AMS & rector hopefuls duke it out one last time

All four AMS executive teams answered questions during a debate held in the Lower Ceilidh.
All four AMS executive teams answered questions during a debate held in the Lower Ceilidh.

Perhaps the most exciting part of the third and final AMS executive candidate debate last night came when an audience member asked each team to show their commitment to University athletics by performing an impromptu cheer.

“Row, row, row your boat, quickly down the stream,” Team MBT sang, starting off their cheer. “Eat our wake, it’s a piece of cake—we’re the Golden Gaels of Queen’s!”

Besides Nancy Huynh, VP (Operations) candidate for Team SHT, who was attending a meeting in Toronto, all AMS executive hopefuls were present in the JDUC’s Lower Ceilidh to answer tough questions on Homecoming, AMS employment methods and human rights issues. More than 150 students attended.

While most of the teams agreed that an AMS-sanctioned Homecoming event held on campus would solve some of the problems seen at this year’s Aberdeen Street chaos, Team SHT said this would be an unsuccessful and unnecessary expenditure.

“Being drunk is not an excuse for anything. Anyone should be taken before JComm if they act unbecoming to a Queen’s student and if it is a dangerous act, before the criminal courts,” said VP (University Affairs) candidate Jonathan Taylor. “We don’t need the student government to have a party for us—students know how to party well enough.”

Team MBT was asked about their plan to reinstate the All Ages Access program, under guidelines that would allow only servers the right to give multiple drinks and having underage students sign a contract.

“This contract isn’t going to be something on the internet where you click a box—it’ll be StuCons reading through the contract with students,” said VP (University Affairs) candidate Meghan Teuber. “It’s about having StuCons at the exit, making sure people haven’t been drinking, checking that they have the X’s on their hands. It’s all about making sure that final evaluation is passed.”

Team HML stuck to their hard-hitting stance on defending students’ rights after being asked if their “Fight Back” slogan was too aggressive.

“We need to be an AMS that speaks up,” said presidential candidate Dave Homuth. “I don’t believe aggression is the best way at all times, but I believe in taking an active approach instead of sitting by and watching things happen.”

A few of the teams did show their aggressive side later on in the evening, when an audience member representing Queen’s OXFAM asked about their commitment to establishing a fair-trade-only policy on coffee campus-wide. Representing Team SHT, Taylor said that while they supported fair-trade coffee as an option, they would not force fair-trade “morals” on all students.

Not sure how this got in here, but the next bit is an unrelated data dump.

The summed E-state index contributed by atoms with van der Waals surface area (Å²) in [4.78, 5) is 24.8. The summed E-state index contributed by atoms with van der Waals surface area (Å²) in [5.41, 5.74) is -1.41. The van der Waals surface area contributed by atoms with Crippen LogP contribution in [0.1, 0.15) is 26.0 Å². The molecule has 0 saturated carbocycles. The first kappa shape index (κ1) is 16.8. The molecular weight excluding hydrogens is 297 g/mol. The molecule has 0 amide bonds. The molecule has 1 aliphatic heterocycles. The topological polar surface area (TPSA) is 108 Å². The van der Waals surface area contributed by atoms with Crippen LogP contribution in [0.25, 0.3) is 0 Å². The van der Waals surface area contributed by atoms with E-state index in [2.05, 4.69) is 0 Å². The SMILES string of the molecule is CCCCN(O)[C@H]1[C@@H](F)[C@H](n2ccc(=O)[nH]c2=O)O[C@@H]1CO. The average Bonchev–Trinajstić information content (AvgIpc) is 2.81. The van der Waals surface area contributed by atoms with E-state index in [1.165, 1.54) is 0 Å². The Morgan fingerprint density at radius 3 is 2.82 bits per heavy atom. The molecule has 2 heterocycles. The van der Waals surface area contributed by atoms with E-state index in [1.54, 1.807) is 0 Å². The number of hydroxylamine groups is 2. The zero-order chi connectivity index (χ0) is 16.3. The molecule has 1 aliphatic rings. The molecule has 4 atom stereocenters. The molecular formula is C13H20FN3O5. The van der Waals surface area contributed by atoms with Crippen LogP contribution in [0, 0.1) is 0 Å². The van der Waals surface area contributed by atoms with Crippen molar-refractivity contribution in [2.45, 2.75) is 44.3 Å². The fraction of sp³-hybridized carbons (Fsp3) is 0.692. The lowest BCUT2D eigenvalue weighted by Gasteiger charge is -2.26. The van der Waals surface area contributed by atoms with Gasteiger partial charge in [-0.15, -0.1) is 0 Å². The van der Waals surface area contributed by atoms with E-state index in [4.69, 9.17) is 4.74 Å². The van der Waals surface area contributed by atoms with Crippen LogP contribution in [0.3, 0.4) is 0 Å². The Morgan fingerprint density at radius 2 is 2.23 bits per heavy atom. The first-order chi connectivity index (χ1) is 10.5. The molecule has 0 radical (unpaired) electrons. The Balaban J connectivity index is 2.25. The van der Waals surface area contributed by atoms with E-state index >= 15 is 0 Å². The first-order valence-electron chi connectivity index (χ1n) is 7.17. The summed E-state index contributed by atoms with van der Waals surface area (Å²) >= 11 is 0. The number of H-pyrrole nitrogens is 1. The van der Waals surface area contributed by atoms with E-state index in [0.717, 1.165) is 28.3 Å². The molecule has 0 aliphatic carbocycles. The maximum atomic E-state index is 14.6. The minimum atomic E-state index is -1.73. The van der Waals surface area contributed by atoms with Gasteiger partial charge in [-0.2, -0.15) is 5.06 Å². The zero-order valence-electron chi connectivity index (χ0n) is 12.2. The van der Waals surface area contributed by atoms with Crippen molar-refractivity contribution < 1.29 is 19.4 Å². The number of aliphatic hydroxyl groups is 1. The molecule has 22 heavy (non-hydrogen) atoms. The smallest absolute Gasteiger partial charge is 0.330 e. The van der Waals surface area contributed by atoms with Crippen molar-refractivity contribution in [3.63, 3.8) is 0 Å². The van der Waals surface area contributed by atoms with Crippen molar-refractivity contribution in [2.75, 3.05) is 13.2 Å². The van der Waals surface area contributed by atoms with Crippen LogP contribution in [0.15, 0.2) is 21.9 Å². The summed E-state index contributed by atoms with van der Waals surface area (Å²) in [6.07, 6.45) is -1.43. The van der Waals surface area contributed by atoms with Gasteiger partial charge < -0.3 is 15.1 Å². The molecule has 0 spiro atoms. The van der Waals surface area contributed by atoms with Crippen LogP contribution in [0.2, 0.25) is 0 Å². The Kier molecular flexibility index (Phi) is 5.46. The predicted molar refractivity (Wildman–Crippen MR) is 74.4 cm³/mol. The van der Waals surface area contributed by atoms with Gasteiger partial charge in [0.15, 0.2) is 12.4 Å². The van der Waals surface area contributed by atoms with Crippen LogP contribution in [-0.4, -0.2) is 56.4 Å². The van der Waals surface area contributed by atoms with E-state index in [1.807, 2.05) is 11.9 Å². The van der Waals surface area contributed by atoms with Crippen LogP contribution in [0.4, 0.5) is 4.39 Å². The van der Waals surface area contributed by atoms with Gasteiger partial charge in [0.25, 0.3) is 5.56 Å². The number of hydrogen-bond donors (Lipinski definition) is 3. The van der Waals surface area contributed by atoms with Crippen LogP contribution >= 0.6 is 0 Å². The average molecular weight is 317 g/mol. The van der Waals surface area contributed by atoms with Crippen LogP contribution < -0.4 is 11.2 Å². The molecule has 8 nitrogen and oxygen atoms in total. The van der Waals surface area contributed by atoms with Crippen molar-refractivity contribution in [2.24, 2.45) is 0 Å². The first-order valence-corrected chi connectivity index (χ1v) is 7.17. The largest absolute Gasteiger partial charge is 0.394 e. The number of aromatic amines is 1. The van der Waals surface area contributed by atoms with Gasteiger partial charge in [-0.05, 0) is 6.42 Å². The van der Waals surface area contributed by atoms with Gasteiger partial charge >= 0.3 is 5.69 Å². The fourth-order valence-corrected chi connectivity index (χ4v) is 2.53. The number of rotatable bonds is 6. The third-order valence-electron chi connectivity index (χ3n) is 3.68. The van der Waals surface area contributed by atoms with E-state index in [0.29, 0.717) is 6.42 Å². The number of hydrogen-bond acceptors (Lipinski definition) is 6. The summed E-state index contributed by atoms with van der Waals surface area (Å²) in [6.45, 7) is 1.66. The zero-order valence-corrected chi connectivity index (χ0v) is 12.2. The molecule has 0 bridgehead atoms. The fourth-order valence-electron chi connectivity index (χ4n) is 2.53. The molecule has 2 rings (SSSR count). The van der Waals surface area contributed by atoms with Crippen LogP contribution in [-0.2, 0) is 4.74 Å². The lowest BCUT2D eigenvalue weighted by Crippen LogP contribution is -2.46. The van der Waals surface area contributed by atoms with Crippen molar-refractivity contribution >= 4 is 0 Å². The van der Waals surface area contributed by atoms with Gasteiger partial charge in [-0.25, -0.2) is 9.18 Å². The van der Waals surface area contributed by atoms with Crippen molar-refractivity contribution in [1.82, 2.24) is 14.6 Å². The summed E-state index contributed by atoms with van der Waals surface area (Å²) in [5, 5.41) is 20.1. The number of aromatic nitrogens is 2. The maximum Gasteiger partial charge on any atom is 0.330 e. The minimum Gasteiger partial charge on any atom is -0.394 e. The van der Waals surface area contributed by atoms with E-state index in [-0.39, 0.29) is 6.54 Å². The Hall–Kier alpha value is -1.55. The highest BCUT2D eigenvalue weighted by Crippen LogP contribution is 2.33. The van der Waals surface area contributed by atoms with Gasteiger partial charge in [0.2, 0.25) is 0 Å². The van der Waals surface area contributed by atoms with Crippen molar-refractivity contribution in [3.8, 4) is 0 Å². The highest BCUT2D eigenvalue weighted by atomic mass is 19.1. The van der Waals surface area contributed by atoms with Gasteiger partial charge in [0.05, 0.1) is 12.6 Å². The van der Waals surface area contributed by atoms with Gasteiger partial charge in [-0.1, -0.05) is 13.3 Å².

“Fair trade is not an issue of morality, but equity,” Jennifer Raffoul, the VP (University Affairs) candidate for HPR, said in a challenge to Team SHT’s argument.

Following the AMS hopefuls came the final rector debate, which finished on a lighter note: a “best-dressed” walk-off between Shiva Mayer, current VP (University Affairs) and Jenn Hirano, current VP (Operations) as candidate Ken Saddington, Sci ’07, hemmed and hawed over whose style he preferred.

One student asked candidates what they would do to combat student apathy—especially pertinent given the barely 20 students attending the rectors’ debate, including moderators and on-call Walkhome staff.

“I hope the reason there aren’t many people here is because everyone is well-informed and has decided how they’re going to vote already,” said candidate Tom Woodhall, Sci ’05 and ArtSci ’06.

Arun Parkash, ArtSci ’06, said if elected, he would do more to get in touch with students.

“We have to be getting out of the JDUC bubble, and the rector has to be part of that renaissance of student leadership,” he said.

Other topics touched on by the candidates included residence issues, tuition and the upcoming hiring of a new dean of student affairs.

Johsa Manzanilla, ArtSci ’07, said the relationship between students and the administration needs work.

“The admin is divorced from the idea of students’ reality,” she said. “If the administration, particularly the dean of student affairs, wants to truly understand students, we have to be able to ensure that my position as rector will be able to fulfill that relationship.”

Asked to give one inspiring line that he would give at convocation if elected, Saddington was short and sweet: “You can do anything.”

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